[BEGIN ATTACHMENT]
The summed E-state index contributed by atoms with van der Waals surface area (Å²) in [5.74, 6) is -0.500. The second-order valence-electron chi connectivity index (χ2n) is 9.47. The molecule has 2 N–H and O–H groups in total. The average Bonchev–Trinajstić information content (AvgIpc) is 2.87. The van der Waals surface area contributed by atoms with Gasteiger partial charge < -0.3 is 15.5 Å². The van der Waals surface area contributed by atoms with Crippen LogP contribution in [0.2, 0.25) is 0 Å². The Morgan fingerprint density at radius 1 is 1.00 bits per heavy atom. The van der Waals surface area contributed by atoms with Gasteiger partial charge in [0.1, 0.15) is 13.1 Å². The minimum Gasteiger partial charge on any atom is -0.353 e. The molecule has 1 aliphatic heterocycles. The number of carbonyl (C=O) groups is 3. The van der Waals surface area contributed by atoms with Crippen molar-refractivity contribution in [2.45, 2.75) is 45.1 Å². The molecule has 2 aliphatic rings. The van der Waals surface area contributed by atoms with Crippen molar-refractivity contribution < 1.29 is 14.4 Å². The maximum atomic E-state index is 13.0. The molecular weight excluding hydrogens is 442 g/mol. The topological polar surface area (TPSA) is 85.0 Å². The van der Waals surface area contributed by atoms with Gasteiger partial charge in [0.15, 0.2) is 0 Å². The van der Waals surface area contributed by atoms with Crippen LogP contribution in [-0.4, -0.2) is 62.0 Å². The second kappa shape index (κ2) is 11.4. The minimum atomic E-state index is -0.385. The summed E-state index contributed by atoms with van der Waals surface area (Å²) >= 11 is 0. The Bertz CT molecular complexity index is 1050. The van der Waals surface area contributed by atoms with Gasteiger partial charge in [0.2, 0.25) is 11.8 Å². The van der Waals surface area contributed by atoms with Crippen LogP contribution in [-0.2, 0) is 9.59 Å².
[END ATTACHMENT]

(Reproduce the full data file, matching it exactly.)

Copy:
The summed E-state index contributed by atoms with van der Waals surface area (Å²) in [5.74, 6) is -0.500. The second-order valence-electron chi connectivity index (χ2n) is 9.47. The molecule has 2 N–H and O–H groups in total. The average Bonchev–Trinajstić information content (AvgIpc) is 2.87. The van der Waals surface area contributed by atoms with Gasteiger partial charge < -0.3 is 15.5 Å². The van der Waals surface area contributed by atoms with Crippen LogP contribution in [0.2, 0.25) is 0 Å². The Morgan fingerprint density at radius 1 is 1.00 bits per heavy atom. The van der Waals surface area contributed by atoms with Gasteiger partial charge in [0.1, 0.15) is 13.1 Å². The minimum Gasteiger partial charge on any atom is -0.353 e. The molecule has 1 aliphatic heterocycles. The number of carbonyl (C=O) groups is 3. The van der Waals surface area contributed by atoms with Crippen molar-refractivity contribution in [2.45, 2.75) is 45.1 Å². The molecule has 2 aliphatic rings. The van der Waals surface area contributed by atoms with Crippen molar-refractivity contribution < 1.29 is 14.4 Å². The maximum atomic E-state index is 13.0. The molecular weight excluding hydrogens is 442 g/mol. The topological polar surface area (TPSA) is 85.0 Å². The van der Waals surface area contributed by atoms with Gasteiger partial charge in [0.15, 0.2) is 0 Å². The van der Waals surface area contributed by atoms with Crippen LogP contribution in [-0.4, -0.2) is 62.0 Å². The second kappa shape index (κ2) is 11.4. The minimum atomic E-state index is -0.385. The summed E-state index contributed by atoms with van der Waals surface area (Å²) >= 11 is 0. The Bertz CT molecular complexity index is 1050. The van der Waals surface area contributed by atoms with Gasteiger partial charge in [0.2, 0.25) is 11.8 Å². The van der Waals surface area contributed by atoms with Crippen LogP contribution in [-0.2, 0) is 9.59 Å².